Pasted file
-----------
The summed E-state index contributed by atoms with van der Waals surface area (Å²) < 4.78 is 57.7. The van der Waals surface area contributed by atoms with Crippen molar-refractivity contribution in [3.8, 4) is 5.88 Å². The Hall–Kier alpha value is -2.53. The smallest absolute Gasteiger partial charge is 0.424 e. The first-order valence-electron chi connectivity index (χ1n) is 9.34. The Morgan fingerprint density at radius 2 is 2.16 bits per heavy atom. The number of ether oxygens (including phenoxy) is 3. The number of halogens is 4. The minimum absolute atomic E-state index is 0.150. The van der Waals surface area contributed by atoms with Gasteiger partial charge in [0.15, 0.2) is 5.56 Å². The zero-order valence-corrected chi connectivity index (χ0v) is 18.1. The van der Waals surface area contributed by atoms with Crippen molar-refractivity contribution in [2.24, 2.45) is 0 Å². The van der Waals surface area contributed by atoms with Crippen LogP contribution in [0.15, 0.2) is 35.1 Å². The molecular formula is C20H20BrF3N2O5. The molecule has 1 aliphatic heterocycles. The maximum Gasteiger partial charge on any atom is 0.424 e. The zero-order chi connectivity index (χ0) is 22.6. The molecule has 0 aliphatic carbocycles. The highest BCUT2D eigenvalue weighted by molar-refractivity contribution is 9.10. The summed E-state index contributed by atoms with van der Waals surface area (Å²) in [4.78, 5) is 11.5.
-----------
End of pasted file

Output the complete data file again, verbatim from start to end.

The summed E-state index contributed by atoms with van der Waals surface area (Å²) < 4.78 is 57.7. The van der Waals surface area contributed by atoms with Crippen molar-refractivity contribution in [3.8, 4) is 5.88 Å². The Hall–Kier alpha value is -2.53. The smallest absolute Gasteiger partial charge is 0.424 e. The first-order valence-electron chi connectivity index (χ1n) is 9.34. The Morgan fingerprint density at radius 2 is 2.16 bits per heavy atom. The number of ether oxygens (including phenoxy) is 3. The number of halogens is 4. The minimum absolute atomic E-state index is 0.150. The van der Waals surface area contributed by atoms with Gasteiger partial charge in [0.15, 0.2) is 5.56 Å². The zero-order valence-corrected chi connectivity index (χ0v) is 18.1. The van der Waals surface area contributed by atoms with Crippen molar-refractivity contribution in [2.24, 2.45) is 0 Å². The van der Waals surface area contributed by atoms with Crippen LogP contribution in [0.15, 0.2) is 35.1 Å². The molecular formula is C20H20BrF3N2O5. The molecule has 1 aliphatic heterocycles. The maximum Gasteiger partial charge on any atom is 0.424 e. The zero-order chi connectivity index (χ0) is 22.6. The molecule has 0 aliphatic carbocycles. The highest BCUT2D eigenvalue weighted by molar-refractivity contribution is 9.10. The summed E-state index contributed by atoms with van der Waals surface area (Å²) in [4.78, 5) is 11.5.